I heard the bird of prey before I saw it. On my left, I hear a series of high pitched screeches, and then a hawk (or falcon ?) zoomed overhead, about 10 feet above my head, just above the tree line – going from my left to right without one wingbeat – it was gliding in FAST and over to another tree on the westside of the open space (or southeast facing slope). And then the gang of Magpies (about 10 or so) follow and land in a tree right next to the Hawk/Falcon.

This hawk had to be a small Sharp-shinned Hawk (SSHA) or a Falcon given the smaller size and compact look…I have a few images of the Hawk flying overhead, but I was lucky even to get those at all…this bird moved very fast. The Hawk then flew over into the center of the Magpies and circled up and out (to me it seemed an act of aggression or defiance against the Magpies) and then the Hawk flew off – heading north. And a few Magpies followed….

In summary, a very active weekend for birds and observations. Two kinds of Hawks – possibly three (RTHA, COHA, and a SSHA) although I am not sure about the third one – falcon or SSHA?

Posted on January 20, 2020 13:26 by hawksthree hawksthree | 4 observations | 0 comments | Leave a comment

January 06, 2020

January 4-5, 2020 _ Wasatch Hollow Nature Preserve and Open Space

January 4-5 – Wasatch Hollow Nature Preserve and Open Space

Sunrise at 7:51 am and Sunset at 5:14 pm
In effect, the area had gained 1 minute (net) of daylight since the Solstice.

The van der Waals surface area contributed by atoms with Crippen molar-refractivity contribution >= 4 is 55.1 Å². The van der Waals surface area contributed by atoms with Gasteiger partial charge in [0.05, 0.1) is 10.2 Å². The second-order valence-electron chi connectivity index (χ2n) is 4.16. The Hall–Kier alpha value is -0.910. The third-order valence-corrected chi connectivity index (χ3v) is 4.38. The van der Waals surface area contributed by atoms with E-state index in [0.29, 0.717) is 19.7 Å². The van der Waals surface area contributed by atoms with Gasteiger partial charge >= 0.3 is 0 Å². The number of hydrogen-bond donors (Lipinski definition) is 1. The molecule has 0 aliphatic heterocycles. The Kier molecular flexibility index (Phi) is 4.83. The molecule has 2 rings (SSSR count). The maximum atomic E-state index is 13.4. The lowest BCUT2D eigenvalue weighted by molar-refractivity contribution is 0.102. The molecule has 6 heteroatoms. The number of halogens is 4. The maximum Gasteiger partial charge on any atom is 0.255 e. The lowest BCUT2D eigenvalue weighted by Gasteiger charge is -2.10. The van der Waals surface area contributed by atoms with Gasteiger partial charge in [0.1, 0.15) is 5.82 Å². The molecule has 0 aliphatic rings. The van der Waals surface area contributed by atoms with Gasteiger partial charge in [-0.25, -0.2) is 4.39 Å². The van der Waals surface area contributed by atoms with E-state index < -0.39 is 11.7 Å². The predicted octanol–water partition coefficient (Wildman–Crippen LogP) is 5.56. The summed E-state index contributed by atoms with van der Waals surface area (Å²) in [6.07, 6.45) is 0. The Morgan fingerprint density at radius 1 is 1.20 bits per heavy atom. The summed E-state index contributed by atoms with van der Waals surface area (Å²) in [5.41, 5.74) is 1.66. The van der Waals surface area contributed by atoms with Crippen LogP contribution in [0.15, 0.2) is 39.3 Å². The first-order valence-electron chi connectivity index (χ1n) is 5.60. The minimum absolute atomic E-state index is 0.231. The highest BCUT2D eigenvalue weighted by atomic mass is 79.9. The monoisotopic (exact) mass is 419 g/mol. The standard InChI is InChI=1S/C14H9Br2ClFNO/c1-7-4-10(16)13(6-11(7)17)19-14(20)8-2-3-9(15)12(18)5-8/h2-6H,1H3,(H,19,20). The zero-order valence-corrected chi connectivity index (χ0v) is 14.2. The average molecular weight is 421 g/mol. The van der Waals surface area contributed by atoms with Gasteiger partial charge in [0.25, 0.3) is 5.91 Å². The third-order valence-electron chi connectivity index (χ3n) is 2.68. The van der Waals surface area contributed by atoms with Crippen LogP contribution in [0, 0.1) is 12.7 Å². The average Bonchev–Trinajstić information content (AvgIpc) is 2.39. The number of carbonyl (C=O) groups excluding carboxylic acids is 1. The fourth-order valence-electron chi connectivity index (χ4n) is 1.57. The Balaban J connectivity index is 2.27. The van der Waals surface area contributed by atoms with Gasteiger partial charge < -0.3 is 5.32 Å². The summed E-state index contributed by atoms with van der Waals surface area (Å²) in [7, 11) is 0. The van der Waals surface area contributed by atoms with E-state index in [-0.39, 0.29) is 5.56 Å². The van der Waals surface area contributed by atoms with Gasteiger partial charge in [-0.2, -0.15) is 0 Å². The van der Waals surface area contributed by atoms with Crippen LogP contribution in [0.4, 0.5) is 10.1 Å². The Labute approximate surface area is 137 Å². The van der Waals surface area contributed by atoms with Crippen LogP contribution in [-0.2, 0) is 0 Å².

By next weekend, the nature preserve will begin to a net gain of daylight with a more rapid increase in daylight minutes…The sun is at a meridian altitude (noon) of 27 degrees, slowly climbing from the low arc of the Solstice.

Saturday, January 4 was a cold day but the sun was out, and did observe a Cooper’s Hawk (see images) and again, I was told and have read that the Cooper’s Hawk migrates “south”, but here was Hawk in the nature preserve – and I was able to see it again on Sunday January 5…a much colder day – gray and gloomy. I also observed a Fox Squirrel and a Northern Flicker.

Sunday was the first time (on the walk) that I did not see any birds moving about in the open space, and I think it was the cold day (plus exceptionally damp) and the sun was behind clouds the whole day {in comparison when the sun came out on Monday January 6 – it felt like an early Spring day, and I observed over 20 American Robins flying about in the trees.

Posted on January 06, 2020 20:18 by hawksthree hawksthree | 3 observations | 0 comments | Leave a comment

December 29, 2019

Dec. 28th and Dec. 29th - Wasatch Hollow Nature Preserve and Open Space Journal (2019-2020)

The weekend of Dec. 28 and 29th signaled a slight turn in length of day; that is after the Solstice (Winter), there is now about two minutes of more daylight (total). The sun rises at 7:51 am (at 121 degrees ESE) and at noon the sun is at 26 degrees (altitude) [still low in the southern sky] and the sun will set at 5:08 pm (at 239 degrees WSW).